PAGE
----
Let’s be honest; any strategy for managing time that actually works is probably worth a go.
This one is because it’s simple, effective and, crucially, non-threatening. You’ll do the stuff that matters without having to rely on huge amounts of self discipline.
Based on Mark Forster’s book Do It Tomorrow, this time management strategy is, essentially, to do just that.
It’s based on the principle of deferment (I had to check that is an actual word:)
What it means, in a nutshell, is you do whatever comes in today, tomorrow.
You will need a daily diary, preferably a page per day one. It can paper based or digital -- you just need to use the thing.
How It Works
Below is an example from my own planner. As my handwriting is universally acknowledged as illegible I've produced a (slightly) easier to read version:
Why It Works
You have a finite list to work through. Conventional to do lists are simply an ever growing list of tasks that may or may not get done. This time management strategy organizes and limits your randomly appearing tasks so you know what you’ll do when.
You’ll actually get everything done. What usually stops you from overcoming procrastination? Knowing you can do as much or as little of each task as you choose reduces the resistance you feel towards it. I’ve done this for years because it works.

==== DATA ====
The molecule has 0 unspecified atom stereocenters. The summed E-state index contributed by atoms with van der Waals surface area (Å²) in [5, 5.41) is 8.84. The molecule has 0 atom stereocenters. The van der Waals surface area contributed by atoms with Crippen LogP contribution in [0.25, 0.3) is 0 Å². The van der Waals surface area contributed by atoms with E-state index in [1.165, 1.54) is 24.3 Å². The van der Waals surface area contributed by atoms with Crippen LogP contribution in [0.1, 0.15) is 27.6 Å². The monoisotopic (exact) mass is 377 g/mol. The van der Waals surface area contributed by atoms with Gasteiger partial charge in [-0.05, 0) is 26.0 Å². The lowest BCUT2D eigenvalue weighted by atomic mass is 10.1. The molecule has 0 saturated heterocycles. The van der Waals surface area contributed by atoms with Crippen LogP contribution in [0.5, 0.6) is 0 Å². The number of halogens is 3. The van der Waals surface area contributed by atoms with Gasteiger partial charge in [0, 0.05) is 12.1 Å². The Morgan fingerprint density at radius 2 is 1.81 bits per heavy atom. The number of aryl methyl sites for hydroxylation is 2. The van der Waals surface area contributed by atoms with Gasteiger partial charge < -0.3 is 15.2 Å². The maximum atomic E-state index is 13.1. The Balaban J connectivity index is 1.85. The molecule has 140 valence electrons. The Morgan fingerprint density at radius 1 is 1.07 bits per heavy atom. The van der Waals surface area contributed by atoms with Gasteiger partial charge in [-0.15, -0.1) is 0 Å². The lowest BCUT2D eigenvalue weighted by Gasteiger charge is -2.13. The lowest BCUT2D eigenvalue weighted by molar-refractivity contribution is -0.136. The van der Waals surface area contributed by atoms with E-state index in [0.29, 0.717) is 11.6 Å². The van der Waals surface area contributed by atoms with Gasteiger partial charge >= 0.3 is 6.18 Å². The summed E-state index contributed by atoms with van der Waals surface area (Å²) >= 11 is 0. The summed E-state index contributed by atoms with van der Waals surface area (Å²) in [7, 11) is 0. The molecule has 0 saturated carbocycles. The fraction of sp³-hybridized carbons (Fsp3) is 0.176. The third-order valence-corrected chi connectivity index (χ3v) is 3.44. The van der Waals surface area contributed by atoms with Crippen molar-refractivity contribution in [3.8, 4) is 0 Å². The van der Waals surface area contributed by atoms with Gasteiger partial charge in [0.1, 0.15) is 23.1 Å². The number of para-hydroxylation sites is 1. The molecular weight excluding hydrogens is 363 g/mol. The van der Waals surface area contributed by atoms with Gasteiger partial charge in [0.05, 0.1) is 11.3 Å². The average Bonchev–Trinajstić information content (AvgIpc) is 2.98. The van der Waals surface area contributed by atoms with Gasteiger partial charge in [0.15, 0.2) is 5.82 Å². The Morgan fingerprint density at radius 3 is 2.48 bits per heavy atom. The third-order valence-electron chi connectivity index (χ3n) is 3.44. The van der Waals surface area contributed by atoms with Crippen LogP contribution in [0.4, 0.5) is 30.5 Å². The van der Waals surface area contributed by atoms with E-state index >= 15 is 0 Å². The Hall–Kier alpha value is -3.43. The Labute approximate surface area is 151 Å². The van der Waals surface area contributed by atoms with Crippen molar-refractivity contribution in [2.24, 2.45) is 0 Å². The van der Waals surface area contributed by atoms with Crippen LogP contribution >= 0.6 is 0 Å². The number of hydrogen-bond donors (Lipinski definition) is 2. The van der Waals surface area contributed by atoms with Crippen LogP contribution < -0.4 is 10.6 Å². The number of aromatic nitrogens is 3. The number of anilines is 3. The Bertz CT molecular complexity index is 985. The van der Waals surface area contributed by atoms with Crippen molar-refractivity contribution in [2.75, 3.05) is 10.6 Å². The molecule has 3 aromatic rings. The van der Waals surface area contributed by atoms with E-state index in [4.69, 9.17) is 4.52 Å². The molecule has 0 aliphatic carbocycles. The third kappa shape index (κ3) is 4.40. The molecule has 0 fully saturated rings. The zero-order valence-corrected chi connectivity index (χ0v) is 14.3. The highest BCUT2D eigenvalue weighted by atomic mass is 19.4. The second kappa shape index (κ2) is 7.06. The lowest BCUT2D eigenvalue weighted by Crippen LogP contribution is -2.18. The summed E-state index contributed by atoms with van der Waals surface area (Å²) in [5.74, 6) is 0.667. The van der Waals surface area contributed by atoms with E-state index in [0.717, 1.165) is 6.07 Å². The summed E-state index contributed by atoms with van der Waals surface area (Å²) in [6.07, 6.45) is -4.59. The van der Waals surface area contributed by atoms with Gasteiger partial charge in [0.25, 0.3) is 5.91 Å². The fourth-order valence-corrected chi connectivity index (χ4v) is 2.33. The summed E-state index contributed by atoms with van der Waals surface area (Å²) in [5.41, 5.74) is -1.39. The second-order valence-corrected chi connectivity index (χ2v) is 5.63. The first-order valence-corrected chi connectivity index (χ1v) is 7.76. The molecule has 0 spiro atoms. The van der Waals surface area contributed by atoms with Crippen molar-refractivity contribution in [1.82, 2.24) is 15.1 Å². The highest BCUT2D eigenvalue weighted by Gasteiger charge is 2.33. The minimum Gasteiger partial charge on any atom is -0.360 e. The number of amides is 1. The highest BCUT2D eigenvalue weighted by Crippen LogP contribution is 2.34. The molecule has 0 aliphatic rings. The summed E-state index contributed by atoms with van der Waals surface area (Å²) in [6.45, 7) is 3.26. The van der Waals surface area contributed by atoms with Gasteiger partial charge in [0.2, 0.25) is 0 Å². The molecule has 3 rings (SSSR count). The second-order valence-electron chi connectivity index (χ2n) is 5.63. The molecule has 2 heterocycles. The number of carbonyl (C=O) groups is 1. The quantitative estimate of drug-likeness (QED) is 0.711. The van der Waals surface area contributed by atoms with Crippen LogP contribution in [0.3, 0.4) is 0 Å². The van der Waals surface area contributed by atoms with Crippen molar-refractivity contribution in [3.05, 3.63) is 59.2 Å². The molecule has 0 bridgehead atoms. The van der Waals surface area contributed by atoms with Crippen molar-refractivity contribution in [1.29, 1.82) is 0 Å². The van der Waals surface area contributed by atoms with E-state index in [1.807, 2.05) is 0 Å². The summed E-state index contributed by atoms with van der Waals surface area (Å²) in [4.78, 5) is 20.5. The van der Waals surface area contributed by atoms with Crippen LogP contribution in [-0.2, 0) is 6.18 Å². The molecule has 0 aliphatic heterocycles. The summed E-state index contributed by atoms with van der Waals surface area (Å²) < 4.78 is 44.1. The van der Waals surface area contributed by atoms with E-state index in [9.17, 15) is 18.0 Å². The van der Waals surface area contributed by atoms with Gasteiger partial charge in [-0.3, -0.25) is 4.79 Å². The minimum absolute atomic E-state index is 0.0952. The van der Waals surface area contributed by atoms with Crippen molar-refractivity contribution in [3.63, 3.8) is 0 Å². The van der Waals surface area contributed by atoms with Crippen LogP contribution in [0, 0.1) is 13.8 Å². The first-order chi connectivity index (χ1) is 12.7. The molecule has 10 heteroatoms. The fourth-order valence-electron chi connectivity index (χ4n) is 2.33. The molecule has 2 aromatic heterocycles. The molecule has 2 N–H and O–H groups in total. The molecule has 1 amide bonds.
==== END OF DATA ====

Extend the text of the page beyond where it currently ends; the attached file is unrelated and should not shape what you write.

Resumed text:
You’ll only do what matters. Writing things down and doing them the next day stops you from falling into the trap of doing the unimportant. If you put it in your planner there’s a subtle but crucial difference -- you’ll respond to what matters rather than react to what doesn’t.
It fits in with real life. How much time have you actually got to do your tasks? From experience, I’d recommend tackling your task list in one go, but that’s not always possible. Whether you’ve got a few minutes or all day free do as much as your available time dictates.
What Doesn’t It Do?
Your work! This time management strategy provides you with the most effective structure to do all your work, but there’s no way around it... you still have to do it.
What about something that is same day urgent?
Do it. But only if it really is. And, really, most things aren’t.
What if I miss a day or more? I’ll build up a backlog of tasks to do.
List all your backlog tasks. Draw a line under them to establish a limit. Then add ‘process backlog’ to your next day’s task list (see above image). Apply the same principle:- do a bit daily until it disappears -- and it will.
Do I need to prioritize the tasks on my list?
It’s up to you. If something needs to be completed sooner rather than later you may want to do it first, or more of it. But this time management strategy hinges on the fact that you something about everything. Learn how to prioritize your work.
Where can I learn more about ‘Do It Tomorrow’?
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